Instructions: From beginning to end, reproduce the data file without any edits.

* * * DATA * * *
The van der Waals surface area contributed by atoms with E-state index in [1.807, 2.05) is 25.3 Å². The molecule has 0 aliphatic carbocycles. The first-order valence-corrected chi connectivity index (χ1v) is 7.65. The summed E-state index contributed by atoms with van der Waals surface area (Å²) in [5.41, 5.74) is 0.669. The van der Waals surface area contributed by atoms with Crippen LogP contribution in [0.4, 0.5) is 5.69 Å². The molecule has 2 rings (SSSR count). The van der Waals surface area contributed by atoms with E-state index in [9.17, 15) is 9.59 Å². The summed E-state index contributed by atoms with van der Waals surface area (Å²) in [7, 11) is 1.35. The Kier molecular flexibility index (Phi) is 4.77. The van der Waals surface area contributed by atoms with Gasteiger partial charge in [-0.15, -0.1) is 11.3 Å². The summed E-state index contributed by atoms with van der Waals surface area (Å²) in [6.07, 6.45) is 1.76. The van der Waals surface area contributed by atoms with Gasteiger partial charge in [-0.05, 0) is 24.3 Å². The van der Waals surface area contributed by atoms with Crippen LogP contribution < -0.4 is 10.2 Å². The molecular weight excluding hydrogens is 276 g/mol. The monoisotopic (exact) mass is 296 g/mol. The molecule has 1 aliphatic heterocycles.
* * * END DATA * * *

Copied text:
The van der Waals surface area contributed by atoms with E-state index in [1.807, 2.05) is 25.3 Å². The molecule has 0 aliphatic carbocycles. The first-order valence-corrected chi connectivity index (χ1v) is 7.65. The summed E-state index contributed by atoms with van der Waals surface area (Å²) in [5.41, 5.74) is 0.669. The van der Waals surface area contributed by atoms with Crippen LogP contribution in [0.4, 0.5) is 5.69 Å². The molecule has 2 rings (SSSR count). The van der Waals surface area contributed by atoms with E-state index in [9.17, 15) is 9.59 Å². The summed E-state index contributed by atoms with van der Waals surface area (Å²) in [7, 11) is 1.35. The Kier molecular flexibility index (Phi) is 4.77. The van der Waals surface area contributed by atoms with Gasteiger partial charge in [-0.15, -0.1) is 11.3 Å². The summed E-state index contributed by atoms with van der Waals surface area (Å²) in [6.07, 6.45) is 1.76. The van der Waals surface area contributed by atoms with Gasteiger partial charge in [-0.05, 0) is 24.3 Å². The van der Waals surface area contributed by atoms with Crippen LogP contribution < -0.4 is 10.2 Å². The molecular weight excluding hydrogens is 276 g/mol. The monoisotopic (exact) mass is 296 g/mol. The molecule has 1 aliphatic heterocycles.